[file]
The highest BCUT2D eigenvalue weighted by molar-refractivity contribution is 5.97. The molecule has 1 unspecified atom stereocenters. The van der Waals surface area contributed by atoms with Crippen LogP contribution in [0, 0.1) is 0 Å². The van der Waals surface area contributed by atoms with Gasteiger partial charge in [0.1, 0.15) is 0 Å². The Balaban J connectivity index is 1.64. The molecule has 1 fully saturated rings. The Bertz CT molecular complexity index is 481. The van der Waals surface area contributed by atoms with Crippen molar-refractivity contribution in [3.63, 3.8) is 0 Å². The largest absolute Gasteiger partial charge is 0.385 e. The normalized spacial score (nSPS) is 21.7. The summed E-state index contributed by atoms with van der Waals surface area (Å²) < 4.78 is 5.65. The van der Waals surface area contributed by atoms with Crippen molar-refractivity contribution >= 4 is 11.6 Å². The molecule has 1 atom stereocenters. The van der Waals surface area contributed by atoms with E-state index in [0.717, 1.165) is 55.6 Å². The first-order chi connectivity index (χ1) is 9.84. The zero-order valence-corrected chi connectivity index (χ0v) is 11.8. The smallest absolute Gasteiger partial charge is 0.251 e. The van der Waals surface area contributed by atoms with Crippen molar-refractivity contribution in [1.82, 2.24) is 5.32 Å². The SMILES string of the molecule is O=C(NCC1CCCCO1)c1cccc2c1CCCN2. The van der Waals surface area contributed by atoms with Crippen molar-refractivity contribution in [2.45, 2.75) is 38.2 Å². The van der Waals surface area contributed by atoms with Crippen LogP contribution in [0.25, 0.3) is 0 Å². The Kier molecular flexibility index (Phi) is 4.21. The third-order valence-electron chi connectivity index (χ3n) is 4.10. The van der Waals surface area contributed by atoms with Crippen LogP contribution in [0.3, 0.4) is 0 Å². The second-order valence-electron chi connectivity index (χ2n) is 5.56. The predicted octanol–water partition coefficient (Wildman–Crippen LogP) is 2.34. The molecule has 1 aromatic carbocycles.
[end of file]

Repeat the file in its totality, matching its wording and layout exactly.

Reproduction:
The highest BCUT2D eigenvalue weighted by molar-refractivity contribution is 5.97. The molecule has 1 unspecified atom stereocenters. The van der Waals surface area contributed by atoms with Crippen LogP contribution in [0, 0.1) is 0 Å². The van der Waals surface area contributed by atoms with Gasteiger partial charge in [0.1, 0.15) is 0 Å². The Balaban J connectivity index is 1.64. The molecule has 1 fully saturated rings. The Bertz CT molecular complexity index is 481. The van der Waals surface area contributed by atoms with Crippen molar-refractivity contribution in [3.63, 3.8) is 0 Å². The largest absolute Gasteiger partial charge is 0.385 e. The normalized spacial score (nSPS) is 21.7. The summed E-state index contributed by atoms with van der Waals surface area (Å²) < 4.78 is 5.65. The van der Waals surface area contributed by atoms with Crippen molar-refractivity contribution >= 4 is 11.6 Å². The molecule has 1 atom stereocenters. The van der Waals surface area contributed by atoms with E-state index in [0.717, 1.165) is 55.6 Å². The first-order chi connectivity index (χ1) is 9.84. The zero-order valence-corrected chi connectivity index (χ0v) is 11.8. The smallest absolute Gasteiger partial charge is 0.251 e. The van der Waals surface area contributed by atoms with Crippen molar-refractivity contribution in [1.82, 2.24) is 5.32 Å². The SMILES string of the molecule is O=C(NCC1CCCCO1)c1cccc2c1CCCN2. The van der Waals surface area contributed by atoms with Crippen molar-refractivity contribution in [2.45, 2.75) is 38.2 Å². The van der Waals surface area contributed by atoms with Crippen LogP contribution in [0.25, 0.3) is 0 Å². The Kier molecular flexibility index (Phi) is 4.21. The third-order valence-electron chi connectivity index (χ3n) is 4.10. The van der Waals surface area contributed by atoms with Crippen LogP contribution in [0.3, 0.4) is 0 Å². The second-order valence-electron chi connectivity index (χ2n) is 5.56. The predicted octanol–water partition coefficient (Wildman–Crippen LogP) is 2.34. The molecule has 1 aromatic carbocycles.